Coin-operated arcade games, especially as they became primarily electronic and sold to an ever-widening audience of vendors and distributors, came with instruction manuals, repair documentation, and schematics. Usually attached inside the machines inside bags, or as part of the manifest documents, these manuals were vital for installation and operation of these expensive pieces of hardware. As these long-lived machines fell out of favor with the first-line locations in arcades, they would be passed from owner to owner, occasionally losing parts but very often losing the manuals, which would be separated from the machines and stored in binders or file cabinets and forgotten.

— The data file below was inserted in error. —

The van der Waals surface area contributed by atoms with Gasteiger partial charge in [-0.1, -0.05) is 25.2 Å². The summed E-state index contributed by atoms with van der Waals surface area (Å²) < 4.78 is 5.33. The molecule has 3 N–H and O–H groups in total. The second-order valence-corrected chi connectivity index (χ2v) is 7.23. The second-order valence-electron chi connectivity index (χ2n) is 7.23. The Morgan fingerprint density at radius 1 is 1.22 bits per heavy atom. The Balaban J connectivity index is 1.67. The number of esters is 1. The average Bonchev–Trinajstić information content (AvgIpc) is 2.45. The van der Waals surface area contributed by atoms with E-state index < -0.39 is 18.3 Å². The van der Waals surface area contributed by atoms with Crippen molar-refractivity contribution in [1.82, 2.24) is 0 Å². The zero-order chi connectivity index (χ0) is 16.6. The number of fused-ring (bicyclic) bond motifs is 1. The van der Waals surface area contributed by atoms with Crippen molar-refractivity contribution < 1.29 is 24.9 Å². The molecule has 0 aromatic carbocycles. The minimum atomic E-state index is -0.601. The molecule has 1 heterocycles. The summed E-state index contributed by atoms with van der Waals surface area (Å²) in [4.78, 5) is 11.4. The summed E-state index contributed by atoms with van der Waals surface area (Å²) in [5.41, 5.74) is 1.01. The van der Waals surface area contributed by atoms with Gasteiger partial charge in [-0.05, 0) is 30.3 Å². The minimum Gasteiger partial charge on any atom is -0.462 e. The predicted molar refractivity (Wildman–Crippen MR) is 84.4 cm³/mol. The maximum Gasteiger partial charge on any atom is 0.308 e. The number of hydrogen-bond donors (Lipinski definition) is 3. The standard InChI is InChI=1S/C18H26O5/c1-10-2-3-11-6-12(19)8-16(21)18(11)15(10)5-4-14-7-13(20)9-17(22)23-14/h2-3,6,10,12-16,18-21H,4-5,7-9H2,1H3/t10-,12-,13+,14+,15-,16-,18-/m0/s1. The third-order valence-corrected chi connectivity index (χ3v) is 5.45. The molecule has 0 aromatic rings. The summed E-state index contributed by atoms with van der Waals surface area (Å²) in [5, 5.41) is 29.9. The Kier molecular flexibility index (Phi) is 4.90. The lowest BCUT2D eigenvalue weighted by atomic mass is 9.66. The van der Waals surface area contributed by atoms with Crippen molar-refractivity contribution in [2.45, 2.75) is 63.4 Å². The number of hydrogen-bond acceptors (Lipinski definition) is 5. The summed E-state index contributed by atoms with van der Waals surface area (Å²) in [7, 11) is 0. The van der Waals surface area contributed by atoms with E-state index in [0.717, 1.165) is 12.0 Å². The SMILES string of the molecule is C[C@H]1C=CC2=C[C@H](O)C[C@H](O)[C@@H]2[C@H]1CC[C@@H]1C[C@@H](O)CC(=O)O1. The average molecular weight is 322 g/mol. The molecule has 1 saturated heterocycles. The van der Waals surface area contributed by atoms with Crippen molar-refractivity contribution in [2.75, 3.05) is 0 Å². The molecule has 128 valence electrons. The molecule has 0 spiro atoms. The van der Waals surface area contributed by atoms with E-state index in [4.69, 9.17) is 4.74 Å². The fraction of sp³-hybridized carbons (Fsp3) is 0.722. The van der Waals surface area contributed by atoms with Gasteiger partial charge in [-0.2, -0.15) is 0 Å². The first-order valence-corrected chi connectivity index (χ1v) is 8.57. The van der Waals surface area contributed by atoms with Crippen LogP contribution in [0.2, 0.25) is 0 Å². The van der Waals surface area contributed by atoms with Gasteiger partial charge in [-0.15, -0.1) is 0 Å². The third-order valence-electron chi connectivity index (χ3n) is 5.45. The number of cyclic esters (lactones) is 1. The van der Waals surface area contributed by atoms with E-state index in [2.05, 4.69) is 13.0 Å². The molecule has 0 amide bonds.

Over time, owners of arcade games that still had the manuals would scan or photocopy them to provide to other owners that still needed them, with the pace quickening as more and more private individuals bought the machines at fire sales and auctions. This mostly-anonymous army of scanners have built up a very large library of manuals that are now available here.
Functional as operating instructions but also as insightful historical documents, these arcade manuals provide another angle on the care and engineering behind the games that have entertained so many over the decades.
Many of these arcade manuals were scanned by Al Kossow, who is thanked for his dedication to saving this history. Metadata for the entries were typed in by Jason Scott, Kent Conrad, John Fink, Thomas Hahn, Lewis Collard, Rose Auerbach, Jason Callina, Aaron Acephalous, Justin Cameron, Miguel Jacq.